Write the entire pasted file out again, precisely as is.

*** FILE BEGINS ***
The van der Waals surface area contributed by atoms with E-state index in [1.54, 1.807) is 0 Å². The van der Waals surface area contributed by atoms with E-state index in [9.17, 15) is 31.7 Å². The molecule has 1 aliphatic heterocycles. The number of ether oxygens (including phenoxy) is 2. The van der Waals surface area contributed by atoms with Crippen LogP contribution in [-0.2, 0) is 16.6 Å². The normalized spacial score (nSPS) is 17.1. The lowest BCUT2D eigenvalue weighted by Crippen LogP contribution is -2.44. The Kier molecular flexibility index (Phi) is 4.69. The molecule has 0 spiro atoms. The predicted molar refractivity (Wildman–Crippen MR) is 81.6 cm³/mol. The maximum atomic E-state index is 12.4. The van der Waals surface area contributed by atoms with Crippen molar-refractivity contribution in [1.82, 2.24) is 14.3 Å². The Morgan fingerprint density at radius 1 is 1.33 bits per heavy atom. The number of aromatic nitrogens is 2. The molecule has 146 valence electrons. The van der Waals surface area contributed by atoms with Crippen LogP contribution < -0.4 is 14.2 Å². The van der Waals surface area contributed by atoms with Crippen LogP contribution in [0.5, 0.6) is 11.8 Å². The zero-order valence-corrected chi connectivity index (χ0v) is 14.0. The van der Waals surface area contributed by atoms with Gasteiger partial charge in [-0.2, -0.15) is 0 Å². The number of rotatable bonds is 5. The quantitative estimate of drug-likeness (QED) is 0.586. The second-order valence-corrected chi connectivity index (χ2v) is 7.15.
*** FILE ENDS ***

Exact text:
The van der Waals surface area contributed by atoms with E-state index in [1.54, 1.807) is 0 Å². The van der Waals surface area contributed by atoms with E-state index in [9.17, 15) is 31.7 Å². The molecule has 1 aliphatic heterocycles. The number of ether oxygens (including phenoxy) is 2. The van der Waals surface area contributed by atoms with Crippen LogP contribution in [-0.2, 0) is 16.6 Å². The normalized spacial score (nSPS) is 17.1. The lowest BCUT2D eigenvalue weighted by Crippen LogP contribution is -2.44. The Kier molecular flexibility index (Phi) is 4.69. The molecule has 0 spiro atoms. The predicted molar refractivity (Wildman–Crippen MR) is 81.6 cm³/mol. The maximum atomic E-state index is 12.4. The van der Waals surface area contributed by atoms with Crippen molar-refractivity contribution in [1.82, 2.24) is 14.3 Å². The Morgan fingerprint density at radius 1 is 1.33 bits per heavy atom. The number of aromatic nitrogens is 2. The molecule has 146 valence electrons. The van der Waals surface area contributed by atoms with Crippen LogP contribution < -0.4 is 14.2 Å². The van der Waals surface area contributed by atoms with Crippen LogP contribution in [0.5, 0.6) is 11.8 Å². The zero-order valence-corrected chi connectivity index (χ0v) is 14.0. The van der Waals surface area contributed by atoms with Gasteiger partial charge in [-0.2, -0.15) is 0 Å². The number of rotatable bonds is 5. The quantitative estimate of drug-likeness (QED) is 0.586. The second-order valence-corrected chi connectivity index (χ2v) is 7.15.